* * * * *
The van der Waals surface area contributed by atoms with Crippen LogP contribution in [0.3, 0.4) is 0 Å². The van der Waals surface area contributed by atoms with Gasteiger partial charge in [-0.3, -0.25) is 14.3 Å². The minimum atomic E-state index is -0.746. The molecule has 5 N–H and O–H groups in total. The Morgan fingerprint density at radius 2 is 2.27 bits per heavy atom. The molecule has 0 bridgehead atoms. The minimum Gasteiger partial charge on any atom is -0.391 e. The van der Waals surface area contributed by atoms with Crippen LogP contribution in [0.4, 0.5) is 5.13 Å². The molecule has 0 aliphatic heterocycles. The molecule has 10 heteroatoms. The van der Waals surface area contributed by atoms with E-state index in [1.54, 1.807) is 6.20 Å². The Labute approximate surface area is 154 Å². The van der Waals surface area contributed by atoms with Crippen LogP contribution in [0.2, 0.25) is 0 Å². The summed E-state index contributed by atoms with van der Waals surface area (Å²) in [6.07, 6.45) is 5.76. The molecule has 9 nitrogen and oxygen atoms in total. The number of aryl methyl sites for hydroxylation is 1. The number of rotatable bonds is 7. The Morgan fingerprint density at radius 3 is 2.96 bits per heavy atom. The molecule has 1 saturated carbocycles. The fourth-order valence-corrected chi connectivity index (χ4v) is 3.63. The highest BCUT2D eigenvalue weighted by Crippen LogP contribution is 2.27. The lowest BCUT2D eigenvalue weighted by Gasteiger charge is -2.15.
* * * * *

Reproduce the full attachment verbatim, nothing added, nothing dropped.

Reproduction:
The van der Waals surface area contributed by atoms with Crippen LogP contribution in [0.3, 0.4) is 0 Å². The van der Waals surface area contributed by atoms with Gasteiger partial charge in [-0.3, -0.25) is 14.3 Å². The minimum atomic E-state index is -0.746. The molecule has 5 N–H and O–H groups in total. The Morgan fingerprint density at radius 2 is 2.27 bits per heavy atom. The molecule has 0 bridgehead atoms. The minimum Gasteiger partial charge on any atom is -0.391 e. The van der Waals surface area contributed by atoms with Crippen LogP contribution in [0.4, 0.5) is 5.13 Å². The molecule has 0 aliphatic heterocycles. The molecule has 10 heteroatoms. The van der Waals surface area contributed by atoms with E-state index in [1.54, 1.807) is 6.20 Å². The Labute approximate surface area is 154 Å². The van der Waals surface area contributed by atoms with Crippen LogP contribution in [0.2, 0.25) is 0 Å². The summed E-state index contributed by atoms with van der Waals surface area (Å²) in [6.07, 6.45) is 5.76. The molecule has 9 nitrogen and oxygen atoms in total. The number of aryl methyl sites for hydroxylation is 1. The number of rotatable bonds is 7. The Morgan fingerprint density at radius 3 is 2.96 bits per heavy atom. The molecule has 1 saturated carbocycles. The fourth-order valence-corrected chi connectivity index (χ4v) is 3.63. The highest BCUT2D eigenvalue weighted by Crippen LogP contribution is 2.27. The lowest BCUT2D eigenvalue weighted by Gasteiger charge is -2.15.